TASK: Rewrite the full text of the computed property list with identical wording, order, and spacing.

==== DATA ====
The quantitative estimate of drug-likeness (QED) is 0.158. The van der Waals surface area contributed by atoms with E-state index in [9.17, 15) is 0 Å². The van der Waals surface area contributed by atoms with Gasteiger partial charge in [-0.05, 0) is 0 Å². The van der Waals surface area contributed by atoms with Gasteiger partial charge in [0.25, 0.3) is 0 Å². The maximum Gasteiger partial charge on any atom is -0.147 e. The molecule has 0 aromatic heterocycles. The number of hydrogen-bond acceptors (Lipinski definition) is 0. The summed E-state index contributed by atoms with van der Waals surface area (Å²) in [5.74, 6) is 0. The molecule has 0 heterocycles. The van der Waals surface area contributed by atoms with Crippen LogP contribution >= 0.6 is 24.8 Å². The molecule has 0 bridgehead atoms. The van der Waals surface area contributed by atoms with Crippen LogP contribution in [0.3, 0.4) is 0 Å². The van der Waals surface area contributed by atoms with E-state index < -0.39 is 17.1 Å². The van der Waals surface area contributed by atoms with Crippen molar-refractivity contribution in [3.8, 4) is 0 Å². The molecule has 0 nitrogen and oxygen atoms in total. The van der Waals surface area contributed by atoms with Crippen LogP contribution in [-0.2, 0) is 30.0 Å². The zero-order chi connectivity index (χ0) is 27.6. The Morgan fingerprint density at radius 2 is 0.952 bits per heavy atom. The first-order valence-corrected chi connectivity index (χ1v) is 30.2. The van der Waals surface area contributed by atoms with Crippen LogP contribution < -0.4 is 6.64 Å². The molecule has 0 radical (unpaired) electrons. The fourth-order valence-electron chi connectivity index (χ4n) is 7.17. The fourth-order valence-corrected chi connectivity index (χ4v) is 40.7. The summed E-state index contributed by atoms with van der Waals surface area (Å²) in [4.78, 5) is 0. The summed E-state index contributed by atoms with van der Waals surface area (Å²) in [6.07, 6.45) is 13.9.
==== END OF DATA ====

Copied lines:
The quantitative estimate of drug-likeness (QED) is 0.158. The van der Waals surface area contributed by atoms with E-state index in [9.17, 15) is 0 Å². The van der Waals surface area contributed by atoms with Gasteiger partial charge in [-0.05, 0) is 0 Å². The van der Waals surface area contributed by atoms with Gasteiger partial charge in [0.25, 0.3) is 0 Å². The maximum Gasteiger partial charge on any atom is -0.147 e. The molecule has 0 aromatic heterocycles. The number of hydrogen-bond acceptors (Lipinski definition) is 0. The summed E-state index contributed by atoms with van der Waals surface area (Å²) in [5.74, 6) is 0. The molecule has 0 heterocycles. The van der Waals surface area contributed by atoms with Crippen LogP contribution >= 0.6 is 24.8 Å². The molecule has 0 bridgehead atoms. The van der Waals surface area contributed by atoms with Crippen LogP contribution in [0.3, 0.4) is 0 Å². The van der Waals surface area contributed by atoms with E-state index < -0.39 is 17.1 Å². The van der Waals surface area contributed by atoms with Crippen molar-refractivity contribution in [3.8, 4) is 0 Å². The molecule has 0 nitrogen and oxygen atoms in total. The van der Waals surface area contributed by atoms with Crippen LogP contribution in [-0.2, 0) is 30.0 Å². The zero-order chi connectivity index (χ0) is 27.6. The Morgan fingerprint density at radius 2 is 0.952 bits per heavy atom. The first-order valence-corrected chi connectivity index (χ1v) is 30.2. The van der Waals surface area contributed by atoms with Crippen LogP contribution < -0.4 is 6.64 Å². The molecule has 0 radical (unpaired) electrons. The fourth-order valence-electron chi connectivity index (χ4n) is 7.17. The fourth-order valence-corrected chi connectivity index (χ4v) is 40.7. The summed E-state index contributed by atoms with van der Waals surface area (Å²) in [4.78, 5) is 0. The summed E-state index contributed by atoms with van der Waals surface area (Å²) in [6.07, 6.45) is 13.9.